Home US SportsUFC Sean O’Malley’s skills, popularity led to key bantamweight fight vs. Petr Yan

Sean O’Malley’s skills, popularity led to key bantamweight fight vs. Petr Yan

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Sean O’Malley’s skills, popularity led to key bantamweight fight vs. Petr Yan

UFC president Dana White was speaking to a reporter in early 2020, extolling the virtues of the-then upcoming UFC 248 card, which was set for March 7 at T-Mobile Arena in Las Vegas. White ripped off a list of stars and big names on the show — middleweight champion Israel Adesanya, challenger Yoel Romero, Zhang Weili, Joanna Jedrzejczyk and Beneil Dariush, among others — when he stopped.

Then, he remembered and said, “And, of course we have O’Malley.”

That would be Sean O’Malley, who on Saturday on the main card of UFC 280 at Etihad Arena in Abu Dhabi, United Arab Emirates, faces No. 1-ranked Petr Yan in an important bantamweight bout.

At the time White spoke, O’Malley was only 2-0 in the UFC, but White already knew he was destined for big things. O’Malley connected with the audience in a unique way after winning his fight on “Dana White’s Contender Series” on July 18, 2017, with a first-round knockout. A few weeks after the bout, the video of it hit 5 million views on YouTube.

It’s now at 6.7 million views and has more than 67,000 likes and 3,800 comments. The video of his fight with Thomas Almeida on the UFC’s YouTube channel has 2 million views in two weeks. His Octagon interview with Joe Rogan following his Andre Soukhamthah has 1.5 million views. His interview after he defeated Raulian Paiva did 925,000 views and his interview following his win over Kris Moutinho is at 761,000 views.

That is an indication that if O’Malley could fight, the public would watch, and in big numbers. And that’s followed. O’Malley lost two years of his career due to injuries and an anti-doping suspension even though USADA found no evidence of intentional use. But he kept performing in the Octagon and the fans kept turning out.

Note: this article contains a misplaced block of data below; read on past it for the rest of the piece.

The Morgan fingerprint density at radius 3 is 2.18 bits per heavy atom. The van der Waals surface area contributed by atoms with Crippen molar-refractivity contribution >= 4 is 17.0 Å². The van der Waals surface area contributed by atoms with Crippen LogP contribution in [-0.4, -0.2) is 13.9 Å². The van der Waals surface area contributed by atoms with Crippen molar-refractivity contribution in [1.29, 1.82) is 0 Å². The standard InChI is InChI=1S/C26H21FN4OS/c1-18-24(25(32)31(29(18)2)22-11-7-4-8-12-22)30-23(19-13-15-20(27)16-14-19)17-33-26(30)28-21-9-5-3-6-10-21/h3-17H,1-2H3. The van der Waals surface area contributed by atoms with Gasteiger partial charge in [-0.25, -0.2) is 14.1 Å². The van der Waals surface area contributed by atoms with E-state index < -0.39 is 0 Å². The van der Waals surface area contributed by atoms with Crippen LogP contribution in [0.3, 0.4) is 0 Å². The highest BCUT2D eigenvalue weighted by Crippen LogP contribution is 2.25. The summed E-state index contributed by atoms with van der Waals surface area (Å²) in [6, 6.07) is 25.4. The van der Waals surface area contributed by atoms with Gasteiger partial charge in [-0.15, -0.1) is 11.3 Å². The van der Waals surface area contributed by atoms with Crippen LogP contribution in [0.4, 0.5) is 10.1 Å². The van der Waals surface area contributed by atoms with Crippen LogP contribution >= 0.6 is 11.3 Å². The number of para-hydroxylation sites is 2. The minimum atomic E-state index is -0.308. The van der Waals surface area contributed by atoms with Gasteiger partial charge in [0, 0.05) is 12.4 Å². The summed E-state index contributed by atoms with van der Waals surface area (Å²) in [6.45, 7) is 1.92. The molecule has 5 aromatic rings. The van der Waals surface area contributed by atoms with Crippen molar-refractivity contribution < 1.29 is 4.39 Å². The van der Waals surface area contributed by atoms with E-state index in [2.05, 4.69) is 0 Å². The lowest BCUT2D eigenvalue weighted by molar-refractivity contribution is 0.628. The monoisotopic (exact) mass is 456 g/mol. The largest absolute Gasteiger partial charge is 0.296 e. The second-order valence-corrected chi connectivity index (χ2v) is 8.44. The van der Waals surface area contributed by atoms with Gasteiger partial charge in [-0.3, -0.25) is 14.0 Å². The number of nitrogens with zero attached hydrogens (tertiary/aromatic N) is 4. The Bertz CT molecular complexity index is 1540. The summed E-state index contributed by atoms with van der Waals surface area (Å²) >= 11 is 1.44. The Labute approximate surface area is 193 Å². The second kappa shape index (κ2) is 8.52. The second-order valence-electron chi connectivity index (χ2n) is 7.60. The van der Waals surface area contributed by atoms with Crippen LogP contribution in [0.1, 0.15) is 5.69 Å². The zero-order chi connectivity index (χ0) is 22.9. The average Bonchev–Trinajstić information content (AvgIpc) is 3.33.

The UFC set out to stack the card in Abu Dhabi, so it made the rather surprising move to offer the 12th-ranked O’Malley to the top-ranked Yan.

O’Malley’s fight against Munhoz at UFC 276 in July ended in a disappointing manner when Munhoz couldn’t continue because of an eye poke and the doctor stopped the fight. So asked if he were surprised that he was offered Yan after that, he was honest.

“It’s a good question,” O’Malley said. “Yes and no. Obviously, the Pedro Munhoz fight didn’t play out the way I wanted it to. In my eyes, I was, if you look at the stats, I didn’t get hit once in the face, didn’t get hit in the body, checked a lot of the kicks. I punched him. He thought I broke his orbital. I thought he thought I poked him in the eye because I hit him so hard. I just felt like, at the end of the day I won that fight or I was about to. Apparently, the UFC thought the same thing because you don’t get offered the No. 1 guy in the world coming off a loss or coming off, you know.

“I think, obviously, having a big name helps, too, but I went to the UFC off of that fight. I said, ‘I’m ready to book a fight. Let’s go. Let’s do this.’ Petr Yan was the only guy in the Top 10 without a fight. And that fight came about like that. I’m surprised Petr took it more than I’m surprised the UFC offered it to me.”

“Suga” Sean O’Malley’s striking, as well as his popularity, led to getting a bout with No. 1-rated bantamweight Petr Yan on the main card of UFC 280 on Saturday. (Photo by Carmen Mandato/Getty Images)

O’Malley has the ability to knock people out, he’s colorful and he’s willing to fight anyone. In an interview with TSN reporter Aaron Bronsteter, White likened O’Malley’s rise to that of Conor McGregor’s.